In the days of yore, two libraries, libF77 and libI77, were used with
f77 (the Fortran compiler on which f2c is based).  Separate source for
these libraries is still available from netlib, but it is more
convenient to combine them into a single library, libf2c.  Source for
this combined library is also available from netlib in f2c/libf2c.zip,

(and similarly for other netlib mirrors).  After unzipping libf2c.zip,
copy the relevant makefile.* to makefile, edit makefile if necessary
(see the comments in it and in libf2c/README) and invoke "make" or
"nmake".  The resulting library is called *f2c.lib on MS Windows
systems and libf2c.a or libf2c.so on Linux and Unix systems;
makefile.u just shows how to make libf2c.a.  Details on creating the
shared-library variant, libf2c.so, are system-dependent; some that
have worked under Linux appear below.  For some other systems, you can
glean the details from the system-dependent makefile variants in
directory http://www.netlib.org/ampl/solvers/funclink or
http://netlib.bell-labs.com/netlib/ampl/solvers/funclink, etc.

In general, under Linux it is necessary to compile libf2c (or libI77)
with -DNON_UNIX_STDIO .  Under at least one variant of Linux, you can
make and install a shared-library version of libf2c by compiling
libI77 with -DNON_UNIX_STDIO, creating libf2c.a as above, and then

	mkdir t
	ln lib?77/*.o t
	cd t; cc -shared -o ../libf2c.so -Wl,-soname,libf2c.so.1 *.o
	cd ..
	rm -r t
	rm /usr/lib/libf2c*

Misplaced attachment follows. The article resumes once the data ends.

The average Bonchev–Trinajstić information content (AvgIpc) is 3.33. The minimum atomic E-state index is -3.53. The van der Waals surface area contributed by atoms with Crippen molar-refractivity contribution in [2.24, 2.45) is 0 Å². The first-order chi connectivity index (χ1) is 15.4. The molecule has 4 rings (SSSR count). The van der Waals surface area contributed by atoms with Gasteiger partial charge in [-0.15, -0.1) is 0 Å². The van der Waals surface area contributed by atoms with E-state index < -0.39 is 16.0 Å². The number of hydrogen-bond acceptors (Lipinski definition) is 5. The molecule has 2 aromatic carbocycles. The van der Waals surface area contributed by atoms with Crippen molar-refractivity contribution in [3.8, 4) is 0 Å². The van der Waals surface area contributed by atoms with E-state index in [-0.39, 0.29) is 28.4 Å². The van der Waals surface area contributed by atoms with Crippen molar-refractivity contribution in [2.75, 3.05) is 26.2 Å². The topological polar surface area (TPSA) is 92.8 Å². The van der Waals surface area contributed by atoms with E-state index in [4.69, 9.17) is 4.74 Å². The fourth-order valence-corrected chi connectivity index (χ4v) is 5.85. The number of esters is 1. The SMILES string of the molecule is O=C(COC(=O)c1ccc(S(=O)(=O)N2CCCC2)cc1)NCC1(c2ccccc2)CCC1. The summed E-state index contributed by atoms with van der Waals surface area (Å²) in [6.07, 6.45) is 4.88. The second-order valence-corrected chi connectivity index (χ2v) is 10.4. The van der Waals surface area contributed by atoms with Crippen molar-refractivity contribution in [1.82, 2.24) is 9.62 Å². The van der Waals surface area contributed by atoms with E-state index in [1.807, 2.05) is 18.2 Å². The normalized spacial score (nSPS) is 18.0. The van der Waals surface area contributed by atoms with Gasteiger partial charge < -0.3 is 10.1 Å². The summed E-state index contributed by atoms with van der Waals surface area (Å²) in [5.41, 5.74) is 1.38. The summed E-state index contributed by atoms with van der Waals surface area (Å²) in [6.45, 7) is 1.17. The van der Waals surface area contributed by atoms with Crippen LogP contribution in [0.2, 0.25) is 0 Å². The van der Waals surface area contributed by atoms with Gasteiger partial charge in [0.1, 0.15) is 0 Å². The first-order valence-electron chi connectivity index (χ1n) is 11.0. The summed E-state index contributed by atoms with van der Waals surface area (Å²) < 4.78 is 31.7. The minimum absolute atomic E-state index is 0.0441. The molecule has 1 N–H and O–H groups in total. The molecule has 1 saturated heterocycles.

mv libf2c.a libf2c.so /usr/lib
	cd /usr/lib
	ln libf2c.so libf2c.so.1
	ln libf2c.so libf2c.so.1.0.0

On some other systems, /usr/local/lib is the appropriate installation

Some older C compilers object to
	typedef void (*foo)();
or to
	typedef void zap;
	zap (*foo)();
If yours is such a compiler, change the definition of VOID in
f2c.h from void to int.

For convenience with systems that use control-Z to denote end-of-file,
f2c treats control-Z characters (ASCII 26, '\x1a') that appear at the
beginning of a line as an end-of-file indicator.  You can disable this
test by compiling lex.c with NO_EOF_CHAR_CHECK #defined, or can
change control-Z to some other character by #defining EOF_CHAR to
be the desired value.

If your machine has IEEE, VAX, or IBM-mainframe arithmetic, but your
printf is inaccurate (e.g., with Symantec C++ version 6.0,
printf("%.17g",12.) prints 12.000000000000001), you can make f2c print
correctly rounded numbers by compiling with -DUSE_DTOA and adding
dtoa.o g_fmt.o to the makefile's OBJECTS = line, so it becomes

	OBJECTS = $(OBJECTSd) malloc.o dtoa.o g_fmt.o

Also add the rule

	dtoa.o: dtoa.c
		$(CC) -c $(CFLAGS) -DMALLOC=ckalloc -DIEEE... dtoa.c

(without the initial tab) to the makefile, where IEEE... is one of
IEEE_MC68k, IEEE_8087, VAX, or IBM, depending on your machine's
arithmetic.  See the comments near the start of dtoa.c.

The relevant source files, dtoa.c and g_fmt.c, are available
separately from netlib's fp directory.  For example, you could
send the E-mail message

	send dtoa.c g_fmt.c from fp

to netlib@netlib.netlib.org (or use anonymous ftp from
ftp.netlib.org and look in directory /netlib/fp).

The makefile has a rule for creating tokdefs.h.  If you cannot use the
makefile, an alternative is to extract tokdefs.h from the beginning of
gram.c: it's the first 100 lines.

File mem.c has #ifdef CRAY lines that are appropriate for machines
with the conventional CRAY architecture, but not for "Cray" machines
based on DEC Alpha chips, such as the T3E; on such machines, you may
need to make a suitable adjustment, e.g., add #undef CRAY to sysdep.h.

Please send bug reports to dmg at acm.org (with " at " changed to "@").
The old index file (now called "readme" due to unfortunate changes in
netlib conventions:  "send readme from f2c") will report recent
changes in the recent-change log at its end; all changes will be shown
in the "changes" file ("send changes from f2c").  To keep current
source, you will need to request xsum0.out and version.c, in addition
to the changed source files.